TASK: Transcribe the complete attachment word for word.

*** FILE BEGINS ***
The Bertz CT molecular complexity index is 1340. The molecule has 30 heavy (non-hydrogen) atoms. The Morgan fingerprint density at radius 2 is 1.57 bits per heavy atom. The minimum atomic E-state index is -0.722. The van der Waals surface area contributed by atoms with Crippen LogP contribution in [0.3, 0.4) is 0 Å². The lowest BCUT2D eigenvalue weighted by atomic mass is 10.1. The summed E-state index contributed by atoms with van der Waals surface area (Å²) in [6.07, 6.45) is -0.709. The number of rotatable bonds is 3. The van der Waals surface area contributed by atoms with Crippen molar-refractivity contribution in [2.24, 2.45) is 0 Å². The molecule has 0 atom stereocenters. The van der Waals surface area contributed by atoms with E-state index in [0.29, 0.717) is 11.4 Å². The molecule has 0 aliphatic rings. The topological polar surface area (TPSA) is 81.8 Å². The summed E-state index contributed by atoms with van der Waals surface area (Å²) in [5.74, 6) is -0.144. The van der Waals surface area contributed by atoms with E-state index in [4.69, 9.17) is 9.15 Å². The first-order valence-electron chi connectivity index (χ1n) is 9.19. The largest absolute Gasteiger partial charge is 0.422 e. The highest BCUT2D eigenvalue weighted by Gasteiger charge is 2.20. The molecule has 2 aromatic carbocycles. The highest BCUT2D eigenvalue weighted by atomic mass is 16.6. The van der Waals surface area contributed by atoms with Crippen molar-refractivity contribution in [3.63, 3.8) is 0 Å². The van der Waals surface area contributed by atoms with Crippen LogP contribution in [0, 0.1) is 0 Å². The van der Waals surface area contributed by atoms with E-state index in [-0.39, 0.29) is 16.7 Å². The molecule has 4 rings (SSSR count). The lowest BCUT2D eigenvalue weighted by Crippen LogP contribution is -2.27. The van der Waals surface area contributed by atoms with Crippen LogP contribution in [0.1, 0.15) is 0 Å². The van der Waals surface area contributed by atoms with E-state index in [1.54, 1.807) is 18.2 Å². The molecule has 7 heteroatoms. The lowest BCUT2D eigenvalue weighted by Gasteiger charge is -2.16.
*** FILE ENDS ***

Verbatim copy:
The Bertz CT molecular complexity index is 1340. The molecule has 30 heavy (non-hydrogen) atoms. The Morgan fingerprint density at radius 2 is 1.57 bits per heavy atom. The minimum atomic E-state index is -0.722. The van der Waals surface area contributed by atoms with Crippen LogP contribution in [0.3, 0.4) is 0 Å². The lowest BCUT2D eigenvalue weighted by atomic mass is 10.1. The summed E-state index contributed by atoms with van der Waals surface area (Å²) in [6.07, 6.45) is -0.709. The number of rotatable bonds is 3. The van der Waals surface area contributed by atoms with Crippen molar-refractivity contribution in [2.24, 2.45) is 0 Å². The molecule has 0 atom stereocenters. The van der Waals surface area contributed by atoms with E-state index in [0.29, 0.717) is 11.4 Å². The molecule has 0 aliphatic rings. The topological polar surface area (TPSA) is 81.8 Å². The summed E-state index contributed by atoms with van der Waals surface area (Å²) in [5.74, 6) is -0.144. The van der Waals surface area contributed by atoms with E-state index in [4.69, 9.17) is 9.15 Å². The first-order valence-electron chi connectivity index (χ1n) is 9.19. The largest absolute Gasteiger partial charge is 0.422 e. The highest BCUT2D eigenvalue weighted by Gasteiger charge is 2.20. The molecule has 2 aromatic carbocycles. The highest BCUT2D eigenvalue weighted by atomic mass is 16.6. The van der Waals surface area contributed by atoms with Crippen molar-refractivity contribution in [3.63, 3.8) is 0 Å². The van der Waals surface area contributed by atoms with Crippen LogP contribution in [0, 0.1) is 0 Å². The van der Waals surface area contributed by atoms with E-state index in [-0.39, 0.29) is 16.7 Å². The molecule has 4 rings (SSSR count). The lowest BCUT2D eigenvalue weighted by Crippen LogP contribution is -2.27. The van der Waals surface area contributed by atoms with Crippen LogP contribution in [0.1, 0.15) is 0 Å². The van der Waals surface area contributed by atoms with E-state index in [1.54, 1.807) is 18.2 Å². The molecule has 7 heteroatoms. The lowest BCUT2D eigenvalue weighted by Gasteiger charge is -2.16.